On the west wall of this court is a monumental fountain or nymphaeum. The building consists of a wide pool, and behind it a two-storeyed richly worked facade. The fountain was dedicated to Artemis Pergaia, Septimius Severus, his wife Julia Domna and their sons.
A large pool (natacia) measuring 13×20 m. covers the inside of an apsed chamber on the south portico of a broad palaestra; the palaestra is bounded in front by a portico. Pergaians cleansed themselves in this pool after exercising in the palaestra. From here another door leads to the frigidarium, a space that also contained a pool.
Before entering, bathers washed their feet in water flowing along a shallow channel running the full length of the pool’s north side. Existing evidence suggests that the frigidarium was adorned with statues of the Muses. Next are the tepidarium and the caldarium. Beneath these rooms one can see courses of bricks belonging to the hypocaust system that circulated the hot air coming from the boiler room.
Washing in a Roman bath took place in several stages. First the bather removed his clothing in the apodyterium and from there entered the palaestra where he took his exercise. Then he either rinsed in or washed himself in hot water in the caldarium. From there he went to the tepidarium or to the frigidarium for a cold water bath. A long marble bench extends along this room’s west wall.
At the northern end of the inner court is a Hellenistic gate. Dating to the third century B.C., it consists of two towers with a horseshoe-shaped court behind them. The towers had three stories and were covered with a conical roof. In the second century it was changed from a defensive structure to a court of honour. The walls were covered with coloured marble, several new niches were opened, and Corinthian columns were added. Figures of gods and goddesses like Aphrodite, Hermes, Pan and the Dioskouroi occupied the niches on the lower level.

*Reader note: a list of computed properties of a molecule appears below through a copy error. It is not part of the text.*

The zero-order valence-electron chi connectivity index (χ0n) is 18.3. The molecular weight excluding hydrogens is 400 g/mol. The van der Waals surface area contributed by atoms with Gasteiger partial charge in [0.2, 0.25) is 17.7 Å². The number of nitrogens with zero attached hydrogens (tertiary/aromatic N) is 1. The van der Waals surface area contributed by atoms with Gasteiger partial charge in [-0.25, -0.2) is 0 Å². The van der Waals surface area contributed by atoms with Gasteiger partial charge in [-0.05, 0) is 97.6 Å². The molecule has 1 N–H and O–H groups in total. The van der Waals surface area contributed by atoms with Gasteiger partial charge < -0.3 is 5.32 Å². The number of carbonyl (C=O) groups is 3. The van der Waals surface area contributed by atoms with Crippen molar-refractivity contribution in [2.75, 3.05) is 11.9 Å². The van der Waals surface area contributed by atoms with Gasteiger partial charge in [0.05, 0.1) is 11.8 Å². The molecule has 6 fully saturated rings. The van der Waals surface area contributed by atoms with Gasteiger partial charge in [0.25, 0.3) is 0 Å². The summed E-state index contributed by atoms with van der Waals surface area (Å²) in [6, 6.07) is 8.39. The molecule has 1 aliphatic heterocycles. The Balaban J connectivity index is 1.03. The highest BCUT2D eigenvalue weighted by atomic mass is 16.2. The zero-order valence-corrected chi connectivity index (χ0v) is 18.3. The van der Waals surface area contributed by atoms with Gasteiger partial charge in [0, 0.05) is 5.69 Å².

The horseshoe-shaped court is bounded on the north by a three-arched monumental gate built by Plancia Magna. Statues of the emperors and their wives from the reign of Nerva to Hadrian, stood in the gate’s niches.
An agora 65 metres square is located to the east of the Hellenistic gate. All four sides were lined with shops whose floors were paved with coloured mosaics. A stone used in an ancient game can be seen in front of one store in the north portico.
A colonnaded street runs through the city centre going under the triumphal arch. On both sides of this 250 metre-long street are broad porticoes behind which are rows of shops. The porticoes also provided a place where people could both take shelter from the violent rains in winter, and protect themselves from Perge’s extremely hot summer sun.
The main road comes to an end at another nymphaeum built at the foot of the acropolis in the second century A.D. The water brought from the spring empties into a pool beneath the statue of the river god Kestros in the centre of the fountain, and from there flows to the streets.
Turning left from the triumphal arch of Apollonios, and passing the Hellenistic gate, one comes to the palaestra, Perge’s oldest building. Here, the youth of the city practiced wrestling and underwent physical education.
Perge has been under excavation by Turkish archaeologists since 1946.